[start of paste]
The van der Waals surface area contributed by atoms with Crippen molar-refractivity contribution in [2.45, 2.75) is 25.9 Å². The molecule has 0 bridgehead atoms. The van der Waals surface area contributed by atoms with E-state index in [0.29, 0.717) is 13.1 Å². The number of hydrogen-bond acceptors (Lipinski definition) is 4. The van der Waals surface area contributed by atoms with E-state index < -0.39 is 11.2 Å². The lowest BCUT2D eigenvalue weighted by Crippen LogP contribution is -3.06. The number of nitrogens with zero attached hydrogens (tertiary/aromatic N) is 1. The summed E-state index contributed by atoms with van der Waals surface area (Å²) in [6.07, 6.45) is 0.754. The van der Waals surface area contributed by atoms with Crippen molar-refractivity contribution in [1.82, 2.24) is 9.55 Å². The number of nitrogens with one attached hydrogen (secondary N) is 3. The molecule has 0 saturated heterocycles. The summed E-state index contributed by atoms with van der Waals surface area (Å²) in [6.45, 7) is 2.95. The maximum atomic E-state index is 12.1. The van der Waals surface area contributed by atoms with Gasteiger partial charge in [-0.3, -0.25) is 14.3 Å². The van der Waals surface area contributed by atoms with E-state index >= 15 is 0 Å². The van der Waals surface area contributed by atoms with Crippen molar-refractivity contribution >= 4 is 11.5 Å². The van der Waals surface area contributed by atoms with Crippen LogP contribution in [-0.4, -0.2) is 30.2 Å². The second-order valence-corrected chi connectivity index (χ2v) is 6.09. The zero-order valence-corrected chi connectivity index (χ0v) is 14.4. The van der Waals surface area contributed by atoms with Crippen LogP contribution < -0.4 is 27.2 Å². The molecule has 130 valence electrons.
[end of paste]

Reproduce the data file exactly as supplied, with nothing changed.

The van der Waals surface area contributed by atoms with Crippen molar-refractivity contribution in [2.45, 2.75) is 25.9 Å². The molecule has 0 bridgehead atoms. The van der Waals surface area contributed by atoms with E-state index in [0.29, 0.717) is 13.1 Å². The number of hydrogen-bond acceptors (Lipinski definition) is 4. The van der Waals surface area contributed by atoms with E-state index < -0.39 is 11.2 Å². The lowest BCUT2D eigenvalue weighted by Crippen LogP contribution is -3.06. The number of nitrogens with zero attached hydrogens (tertiary/aromatic N) is 1. The summed E-state index contributed by atoms with van der Waals surface area (Å²) in [6.07, 6.45) is 0.754. The van der Waals surface area contributed by atoms with Crippen molar-refractivity contribution in [1.82, 2.24) is 9.55 Å². The number of nitrogens with one attached hydrogen (secondary N) is 3. The molecule has 0 saturated heterocycles. The summed E-state index contributed by atoms with van der Waals surface area (Å²) in [6.45, 7) is 2.95. The maximum atomic E-state index is 12.1. The van der Waals surface area contributed by atoms with Gasteiger partial charge in [-0.3, -0.25) is 14.3 Å². The van der Waals surface area contributed by atoms with E-state index >= 15 is 0 Å². The van der Waals surface area contributed by atoms with Crippen molar-refractivity contribution >= 4 is 11.5 Å². The van der Waals surface area contributed by atoms with Crippen LogP contribution in [-0.4, -0.2) is 30.2 Å². The second-order valence-corrected chi connectivity index (χ2v) is 6.09. The zero-order valence-corrected chi connectivity index (χ0v) is 14.4. The van der Waals surface area contributed by atoms with Crippen LogP contribution < -0.4 is 27.2 Å². The molecule has 130 valence electrons.